“The only constant is change.” How cliché and how true! Everyone and everything encounter change. Nonprofits experience this regularly with turnover on their Board of Directors, new executive leadership, collaborations and partnerships…and during a global pandemic. While some changes come with plenty of planning and strategy, not every time offers the proper planning period for changes we will need to navigate. Take what we are experiencing now – a global pandemic – as one of those examples.
In the nonprofit sector, change isn’t just constant, it’s necessary. And we were due for a shake-up. I have said for too long that our nonprofit sector has kept doing the same thing over and over without adapting to new trends and opportunities as quickly as the rest of the business sectors. While the world has improved dramatically over the course of our lifetimes and nonprofits have played a vital role, so many of the change’s nonprofits seek to make through their missions remain stubbornly the same.
Change can be scary – I get that! The fear of the unknown is an uncomfortable place for most people. In this article, we will talk a little bit about the culture of an organization and the shift that is made when new leadership takes the reigns.
Questions, and fears, have begun circling, such as:
Will I lose my job?
How will my hours and schedule be impacted?
Will we really be able to continue our mission like we want to?
Will [leadership] see my talent and offer me more responsibilities?
Will my paycheck see a difference?
These questions are not unique. I know I have had many of these same questions when I have held full time positions. Most likely, you are not alone with having these thoughts and questions consume your thoughts.
Here are three things that may help shift the culture of an organization in a gentler way:
Create a cultural shift task force comprised of key players that will assist in setting the tone of their peer groups. For many organizations this will be your most tenured staff, some new staff, one to two board members and maybe a couple of volunteers.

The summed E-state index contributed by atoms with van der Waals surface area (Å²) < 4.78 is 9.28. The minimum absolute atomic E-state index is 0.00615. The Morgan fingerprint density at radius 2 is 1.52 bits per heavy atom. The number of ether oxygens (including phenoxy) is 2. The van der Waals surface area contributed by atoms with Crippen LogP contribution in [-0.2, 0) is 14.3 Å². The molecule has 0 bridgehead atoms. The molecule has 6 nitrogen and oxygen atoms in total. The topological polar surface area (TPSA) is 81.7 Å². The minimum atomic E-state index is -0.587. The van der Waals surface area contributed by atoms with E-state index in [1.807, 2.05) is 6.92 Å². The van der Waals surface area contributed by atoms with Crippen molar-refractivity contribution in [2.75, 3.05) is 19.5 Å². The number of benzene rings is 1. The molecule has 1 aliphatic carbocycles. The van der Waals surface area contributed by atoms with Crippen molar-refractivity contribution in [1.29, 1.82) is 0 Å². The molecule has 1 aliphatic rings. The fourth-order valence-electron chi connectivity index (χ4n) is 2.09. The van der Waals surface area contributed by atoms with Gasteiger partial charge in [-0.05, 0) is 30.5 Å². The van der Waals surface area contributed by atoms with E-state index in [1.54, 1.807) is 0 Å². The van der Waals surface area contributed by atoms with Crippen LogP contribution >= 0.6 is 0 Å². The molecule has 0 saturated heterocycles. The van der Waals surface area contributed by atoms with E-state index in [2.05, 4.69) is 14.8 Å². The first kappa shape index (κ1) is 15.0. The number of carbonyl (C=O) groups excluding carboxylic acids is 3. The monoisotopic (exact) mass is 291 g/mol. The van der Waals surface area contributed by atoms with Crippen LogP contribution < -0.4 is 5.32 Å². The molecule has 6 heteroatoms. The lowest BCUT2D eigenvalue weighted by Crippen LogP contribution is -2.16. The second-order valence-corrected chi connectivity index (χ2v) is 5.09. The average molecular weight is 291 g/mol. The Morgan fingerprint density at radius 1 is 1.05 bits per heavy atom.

Communicate clearly and timely with your key stakeholders. Nobody needs more meetings; email updates are adequate as long as there is a point of contact for anyone that may have a question or need further clarification. If you have a regular staff meeting, keep an agenda item for the cultural task force to report out to the team.
Keep the board chair informed as progress is made or hiccups are encountered and ask the board chair to communicate with the other board members as necessary.
Celebrate your successes and congratulate the team for their forward movement – any and all forward movement. While we may not have prepared for this pivot, the hypothetical band-aid has been ripped off and we are all forced, together, to reimagine what our new normal can look like.
Hungry for some practical tools to heal the divide? Download this Culture of Philanthropy Checklist loaded with action tips to determine if your nonprofit has a culture of philanthropy in place and ways to get started creating one.
Jarrett started The Rayvan Group in 2009 and brings more than 15 years’ experience with international, national and local organizations, including Girls Golf of Phoenix, Habitat for Humanity, the Paraiso Project and St. Mary's Food Bank. She has successfully managed development and communications functions for more than 10 campaigns with a combined goal totaling $6 million.
She is passionate about creating community, empowering others to see and exceed their full potential, and crafting compelling stories in support of mission-driven organizations.
Jarrett holds an MBA in business from the University of Phoenix and Certificate of Grant Writing from The Grantsmanship Center Institute. Awards include Greater Phoenix Athena Nominee, AmAZing Women of Arizona recipient and the Global Women's Summit Leadership Award.